Release Date: March 25, 2016
Director: Zack Snyder
Writer: Chris Terrio, David S. Goyer
Cast: Ben Affleck, Henry Cavill, Amy Adams, Jesse Eisenberg, Diane Lane, Laurence Fishburne, Jeremy Irons, Holly Hunter, Gal Gadot, Scoot McNairy, Callan Mulvey, Toa Okamoto, Brandon Spink, Lauren Cohan, Alan D. Purwin, Mark Edward Taylor, Hugh Maguire, Michael Shannon, Hanna Dworkin, Tiffany L. Addison, Owais Ahmed, Anish Jethmalani, Tiffany Bedwell, Natalee Arteaga, Keith D. Gallagher, Jeff Dumas, Miriam Lee, Alicia Regan, Ripley Sobo
MPAA Rating: PG-13
Runtime: 153 minutes
Production Company: Warner Bros. (presents)(as Warner Bros. Pictures), Atlas Entertainment, DC Comics, DC Entertainment, RatPac-Dune Entertainment (in association with)
Genre: Action, Adventure, Fantasy
Budget: $250,000,000 (estimated
I loved Man of Steel. I feel it delivered on everything it promised and exceeded my well placed expectations. It’s in my top 10 comic book movies of all time and contains some of the best action set pieces ever put on screen. Opinions on the movie are split right down the middle, and I am still confused by all the complaints that film has. At the time, I, along with everyone else, had no idea Man of Steel was the introduction to a new cinematic universe for DC comics. And now director Zack Snyder has returned at the helm pitting the two biggest superheroes of all time in a head to head battle of the century. Other than one trailer that contained some spoilers, all the remaining footage looked like a dream come true. Whether it is or is not may be split down the middle even more, but it is nearly impossible not to have a good time.
As the holy trinity was assembled together with Superman, Batman, and Wonder Woman, I was one of the many that cried out at the casting of Gal Gadot. Her performance in Fast Five was all most had to go on, and wasn’t enough to warrant her as an Amazonian goddess. She appeared too thin, and the exact opposite of a warrior that I knew Princess Diana/Wonder Woman (Gal Gadot) could be. I was shocked, as most will be, that Gadot ended up being one of the best additions of the entire film. She had such a strong presence in the iconic Wonder Woman costume. Based on this film, if the world was at war I’d pick her to be on my side. I’ve always been a neutral fan of her character, knowing more than most, but not an expert. I now want to dive more into her history to appreciate everything she represents. She looked smart, bold, powerful, and even sexy. When she appeared on screen the audience cheered, and so did I. When in battle she’s a fierce warrior, and the film utilized her skills to the utmost degree with all her signature weapons included. I’m honestly now looking more forward to her solo film than David Ayers’ Suicide Squad.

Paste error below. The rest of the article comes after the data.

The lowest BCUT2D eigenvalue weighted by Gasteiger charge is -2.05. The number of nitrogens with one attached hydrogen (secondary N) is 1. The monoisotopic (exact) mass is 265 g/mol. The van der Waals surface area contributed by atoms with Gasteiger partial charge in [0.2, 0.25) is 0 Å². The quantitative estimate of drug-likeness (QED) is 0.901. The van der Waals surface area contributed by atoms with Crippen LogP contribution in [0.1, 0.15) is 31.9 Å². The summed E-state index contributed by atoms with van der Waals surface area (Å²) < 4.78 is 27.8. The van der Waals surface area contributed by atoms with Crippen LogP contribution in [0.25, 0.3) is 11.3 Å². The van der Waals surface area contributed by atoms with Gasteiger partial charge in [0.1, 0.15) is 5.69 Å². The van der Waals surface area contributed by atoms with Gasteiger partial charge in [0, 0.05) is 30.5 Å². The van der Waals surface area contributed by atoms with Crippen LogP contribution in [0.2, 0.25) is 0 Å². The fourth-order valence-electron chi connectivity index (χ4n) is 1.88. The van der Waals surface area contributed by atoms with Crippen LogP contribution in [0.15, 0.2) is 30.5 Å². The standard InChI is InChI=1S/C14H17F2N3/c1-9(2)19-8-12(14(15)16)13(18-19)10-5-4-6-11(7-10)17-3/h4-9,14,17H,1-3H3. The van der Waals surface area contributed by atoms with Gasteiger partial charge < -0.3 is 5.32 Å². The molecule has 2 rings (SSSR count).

Another casting that wasn’t too appealing was that of Lex Luthor (Jesse Eisenberg). I’m a fan of Eisenberg, but excitement didn’t come over me when I found out the news of his involvement. I trusted in Zack Snyder to pull this off, and I’m glad to say he did. Without spoilers of course, he isn’t the Lex Luthor that’s known from the comics, or any other cartoon, animated movie, or live action adaptation. It was an interesting take that I came to respect, especially towards the end of the film. His character is still extremely manipulative, combined with the persona of an evil genius. Even though some of the arcs the story took regarding his character didn’t add up logically, his character still posed a worthy threat to the protagonists that were a part of this film.
There isn’t much to say about Clark Kent/Superman (Henry Cavill) other than he’s great as Superman, and I wish him well. His opponent on the other hand, who’s not as iconic but more popular, is none other than the Dark Knight himself Batman/Bruce Wayne played by Ben Affleck. Affleck is the perfect Batman, but I’m not entirely on board with how they handled the character. The Batman that’s known by the mass public has a code of ethics when he’s fighting the criminals of Gotham City. This film seems to have thrown all those ethics out the door, raising Batman’s brutality to a level never seen before. He just doesn’t care anymore. Granted it’s somewhat understandable that someone may lose their edge after decades of fighting bad guys with little to no return. But if the character has changed so much, show us in the story why and don’t assume the audience knows. Batman is arguably the most popular comic book character of all time. So with a new take on him, all I’s need to be dotted and T’s crossed. Even though the moments of Batman kicking butt was oh so fun, I still feel there were missed opportunities to show how non-lethal and precise his character can be.